The Purbeck railway line transports the nostalgic voyager along the 12mile track through English countryside and past the magnificent Corfe Castle sitting high on its hill above its quaint village to the seaside town of Swanage. There, we took a tall ship out along the coast to witness, from the sea, Harry Rock and the white chalk cliffs that are so typical of the south coast. Returning, on the train, to the car park, the other half was thrilled to find a car park full of vintage racing Bugatti cars. An excellent first day.
We stayed in a little farmhouse just up the road from Lulworth Cove from which, cliff top footpaths offered beautiful coastal panoramas to include the famous arched peninsula of Durdle Door.
Of all the drama of this stretch of coast, one of the most bizarre things we saw in that small area was the grey stone beach, and therefore foreboding grey waters, but yet the multi-coloured seaweeds of Kimmeridge Bay.
Tyneham village, commandeered by the military as a strategic location during the war is still in the hands of the military and therefore the village and Worbarrow Bay are only accessible on certain designated days. We were lucky to see them.
We spend a pleasing day on the National Trust Brownsea Island. Pleasing firstly because it required 2 ferry rides to get there and secondly because there were no vehicles and few people about but mostly, because we saw a rare red squirrel. Red squirrels are indigenous however, they were virtually wiped out when the larger, more aggressive grey squirrel got introduced from Nth America in C19.
The bridge at Wareham was very pretty
And, after a thorough lovely few days, for the grand finale, which happens to be my favourite place ever, and happened to fall on my birthday… we visited Monkey World. We had been once before when the boys were young and I do try to catch the daily dramas on the TV series but there is nothing like spending time watching these apes and monkeys that have had such difficult lives – many rescued from the pet trade and some from the tourist trade. This place does a great job in giving them back some dignity and allowing as natural a life as they would ever be able to enjoy. They have an excellent breeding program with some of the rarest of species whose young can end up getting transported back to the wild. I think it’s a great cause.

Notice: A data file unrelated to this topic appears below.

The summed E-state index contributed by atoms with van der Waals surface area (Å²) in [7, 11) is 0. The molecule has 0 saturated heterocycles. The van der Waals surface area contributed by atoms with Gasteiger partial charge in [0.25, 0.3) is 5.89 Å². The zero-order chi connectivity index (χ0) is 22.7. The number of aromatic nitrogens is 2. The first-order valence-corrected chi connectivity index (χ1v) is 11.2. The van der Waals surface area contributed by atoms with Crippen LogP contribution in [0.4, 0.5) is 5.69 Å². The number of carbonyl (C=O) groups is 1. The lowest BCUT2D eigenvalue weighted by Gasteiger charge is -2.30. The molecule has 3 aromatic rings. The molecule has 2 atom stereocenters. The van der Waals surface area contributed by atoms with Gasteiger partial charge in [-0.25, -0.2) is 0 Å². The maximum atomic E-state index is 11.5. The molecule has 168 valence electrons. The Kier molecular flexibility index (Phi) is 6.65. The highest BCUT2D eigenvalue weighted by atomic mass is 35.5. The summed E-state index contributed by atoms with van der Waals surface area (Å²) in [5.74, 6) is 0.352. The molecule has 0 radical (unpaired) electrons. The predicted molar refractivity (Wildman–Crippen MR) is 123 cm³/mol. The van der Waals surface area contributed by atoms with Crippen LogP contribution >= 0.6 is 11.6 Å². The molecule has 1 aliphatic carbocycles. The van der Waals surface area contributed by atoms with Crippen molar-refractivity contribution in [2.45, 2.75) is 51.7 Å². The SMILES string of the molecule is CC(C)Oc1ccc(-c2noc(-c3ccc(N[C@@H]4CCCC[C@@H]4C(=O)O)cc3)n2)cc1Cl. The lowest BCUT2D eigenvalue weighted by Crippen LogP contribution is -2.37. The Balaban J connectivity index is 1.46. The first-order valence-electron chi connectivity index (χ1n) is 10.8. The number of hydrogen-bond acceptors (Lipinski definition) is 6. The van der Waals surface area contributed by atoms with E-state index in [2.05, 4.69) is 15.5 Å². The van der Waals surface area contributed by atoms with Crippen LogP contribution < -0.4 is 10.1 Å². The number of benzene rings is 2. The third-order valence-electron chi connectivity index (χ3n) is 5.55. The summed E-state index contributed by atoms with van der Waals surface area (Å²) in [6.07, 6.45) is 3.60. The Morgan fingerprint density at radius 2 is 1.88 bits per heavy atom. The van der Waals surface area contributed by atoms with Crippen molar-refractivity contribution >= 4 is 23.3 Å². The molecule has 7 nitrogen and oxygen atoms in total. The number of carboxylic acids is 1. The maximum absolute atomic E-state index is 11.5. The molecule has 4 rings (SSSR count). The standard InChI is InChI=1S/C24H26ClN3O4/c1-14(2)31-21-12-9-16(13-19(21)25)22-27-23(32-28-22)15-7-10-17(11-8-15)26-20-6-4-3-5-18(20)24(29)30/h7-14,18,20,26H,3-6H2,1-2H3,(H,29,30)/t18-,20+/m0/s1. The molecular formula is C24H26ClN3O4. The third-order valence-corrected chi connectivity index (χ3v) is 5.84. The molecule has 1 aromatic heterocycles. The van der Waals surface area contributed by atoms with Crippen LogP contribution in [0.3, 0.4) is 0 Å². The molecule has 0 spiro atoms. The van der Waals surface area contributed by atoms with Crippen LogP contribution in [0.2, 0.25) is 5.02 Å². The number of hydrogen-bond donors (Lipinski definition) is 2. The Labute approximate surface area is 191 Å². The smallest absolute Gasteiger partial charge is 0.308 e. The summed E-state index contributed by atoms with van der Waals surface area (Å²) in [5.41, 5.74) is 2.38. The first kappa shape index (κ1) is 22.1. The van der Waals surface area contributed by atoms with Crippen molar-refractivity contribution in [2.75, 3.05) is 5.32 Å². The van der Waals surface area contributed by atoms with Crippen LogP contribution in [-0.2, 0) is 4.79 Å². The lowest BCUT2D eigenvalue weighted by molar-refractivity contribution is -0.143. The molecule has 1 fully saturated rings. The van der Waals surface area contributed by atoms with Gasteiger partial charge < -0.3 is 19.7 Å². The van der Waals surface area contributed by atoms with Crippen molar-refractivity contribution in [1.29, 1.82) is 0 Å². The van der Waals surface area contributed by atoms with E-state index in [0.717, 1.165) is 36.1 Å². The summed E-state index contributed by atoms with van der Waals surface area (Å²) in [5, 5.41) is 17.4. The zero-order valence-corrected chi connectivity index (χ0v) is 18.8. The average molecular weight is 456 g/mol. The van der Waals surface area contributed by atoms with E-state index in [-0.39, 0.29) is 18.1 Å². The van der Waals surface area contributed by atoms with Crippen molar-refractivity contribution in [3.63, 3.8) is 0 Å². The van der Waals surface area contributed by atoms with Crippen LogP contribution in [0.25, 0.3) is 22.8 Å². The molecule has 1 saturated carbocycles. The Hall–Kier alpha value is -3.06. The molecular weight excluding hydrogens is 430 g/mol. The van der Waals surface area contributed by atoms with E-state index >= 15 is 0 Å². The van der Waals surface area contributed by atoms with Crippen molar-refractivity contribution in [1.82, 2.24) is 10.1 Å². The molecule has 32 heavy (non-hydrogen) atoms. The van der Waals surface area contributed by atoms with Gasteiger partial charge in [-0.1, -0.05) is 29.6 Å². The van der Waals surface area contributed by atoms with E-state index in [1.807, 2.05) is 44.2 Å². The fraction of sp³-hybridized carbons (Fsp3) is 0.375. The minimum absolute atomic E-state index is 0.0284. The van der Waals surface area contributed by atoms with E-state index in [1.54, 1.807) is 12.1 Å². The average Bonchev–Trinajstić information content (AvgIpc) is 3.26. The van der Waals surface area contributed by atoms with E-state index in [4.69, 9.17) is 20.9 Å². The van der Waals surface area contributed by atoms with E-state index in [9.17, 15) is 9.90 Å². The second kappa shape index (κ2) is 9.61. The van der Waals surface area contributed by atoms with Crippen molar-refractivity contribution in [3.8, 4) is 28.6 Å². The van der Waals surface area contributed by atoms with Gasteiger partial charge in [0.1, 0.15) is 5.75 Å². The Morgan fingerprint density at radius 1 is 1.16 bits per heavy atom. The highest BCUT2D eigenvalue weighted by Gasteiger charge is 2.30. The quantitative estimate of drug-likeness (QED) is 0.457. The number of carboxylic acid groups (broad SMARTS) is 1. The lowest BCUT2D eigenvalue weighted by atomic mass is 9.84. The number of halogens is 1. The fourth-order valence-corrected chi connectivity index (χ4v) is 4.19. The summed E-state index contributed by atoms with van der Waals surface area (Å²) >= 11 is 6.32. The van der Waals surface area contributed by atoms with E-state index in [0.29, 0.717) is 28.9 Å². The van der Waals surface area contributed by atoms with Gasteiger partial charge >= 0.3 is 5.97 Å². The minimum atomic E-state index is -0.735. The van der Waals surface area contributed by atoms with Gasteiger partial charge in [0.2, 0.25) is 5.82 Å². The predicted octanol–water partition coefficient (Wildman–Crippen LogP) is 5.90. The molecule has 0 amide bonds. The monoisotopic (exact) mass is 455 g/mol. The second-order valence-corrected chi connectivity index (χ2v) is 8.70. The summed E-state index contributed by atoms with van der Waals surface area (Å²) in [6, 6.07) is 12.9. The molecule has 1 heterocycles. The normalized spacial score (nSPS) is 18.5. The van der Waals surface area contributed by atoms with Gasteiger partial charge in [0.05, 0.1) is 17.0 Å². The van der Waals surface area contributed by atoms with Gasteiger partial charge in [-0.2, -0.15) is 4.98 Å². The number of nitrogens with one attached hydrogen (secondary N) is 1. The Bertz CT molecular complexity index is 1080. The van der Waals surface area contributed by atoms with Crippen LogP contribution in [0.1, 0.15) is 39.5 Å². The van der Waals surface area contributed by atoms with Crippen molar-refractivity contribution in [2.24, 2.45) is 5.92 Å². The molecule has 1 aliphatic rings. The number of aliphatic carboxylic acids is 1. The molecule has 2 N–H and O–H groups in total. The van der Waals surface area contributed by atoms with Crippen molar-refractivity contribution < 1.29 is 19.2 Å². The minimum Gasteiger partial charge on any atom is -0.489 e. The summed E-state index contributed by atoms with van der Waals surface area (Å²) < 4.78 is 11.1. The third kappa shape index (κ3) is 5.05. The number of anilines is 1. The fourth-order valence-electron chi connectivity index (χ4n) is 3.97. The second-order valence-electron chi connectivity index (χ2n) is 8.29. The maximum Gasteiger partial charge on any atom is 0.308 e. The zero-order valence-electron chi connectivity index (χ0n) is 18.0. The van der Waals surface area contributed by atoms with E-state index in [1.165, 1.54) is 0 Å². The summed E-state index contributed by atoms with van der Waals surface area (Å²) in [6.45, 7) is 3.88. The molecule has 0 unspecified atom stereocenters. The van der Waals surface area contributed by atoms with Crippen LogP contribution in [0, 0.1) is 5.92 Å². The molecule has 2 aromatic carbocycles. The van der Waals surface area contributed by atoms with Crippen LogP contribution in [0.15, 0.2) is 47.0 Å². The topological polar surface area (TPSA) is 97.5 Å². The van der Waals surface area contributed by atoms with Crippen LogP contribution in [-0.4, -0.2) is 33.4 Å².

Wow, that’s quite an accolade for the structure that locals either love or hate, and regardless of opinion, colloquially call ‘the plank’. The 2017 RIBA Stirling architecture prize for best building is, according to some, excessive for a space in which there is ‘nothing to do’ and well deserved for others who love to promenade to the end and enjoy the huge void above the waves. Hopefully, these photos on, off and of the pier, taken over a period of time in the past couple of years, may prove this open space, that is adaptable for a range of events such as music, yoga and…. a car show room…., is well worthy of the prize.
Having prepared a post, and written an email last week…. I eventually realised, when I found the email still in my draft box, I hadn’t actually sent it and as Leanne, despite her many skills is not psychic, I missed out being at the party. Here’s hoping – after struggling for an entry for this week until I remembered these shots I took whilst returning home at the end of a beautiful day touring some Croatian islands on a speed boat – that I get there this week.
I’m not sure if, having come home with so many photos of steps, it says more about an obsession I may have or the hilly terrain of Croatia. Either way, I think some of them look great developed in black and white for Leanne’s Monochrome Madness Challenge. Hope you enjoy them too.
I don’t usually do flowers but ‘winter is coming’ so, before all life is drained, I thought I’d go and see, with my 70-300mm lens, what colours could still be found, in close up, in our beautiful, local park.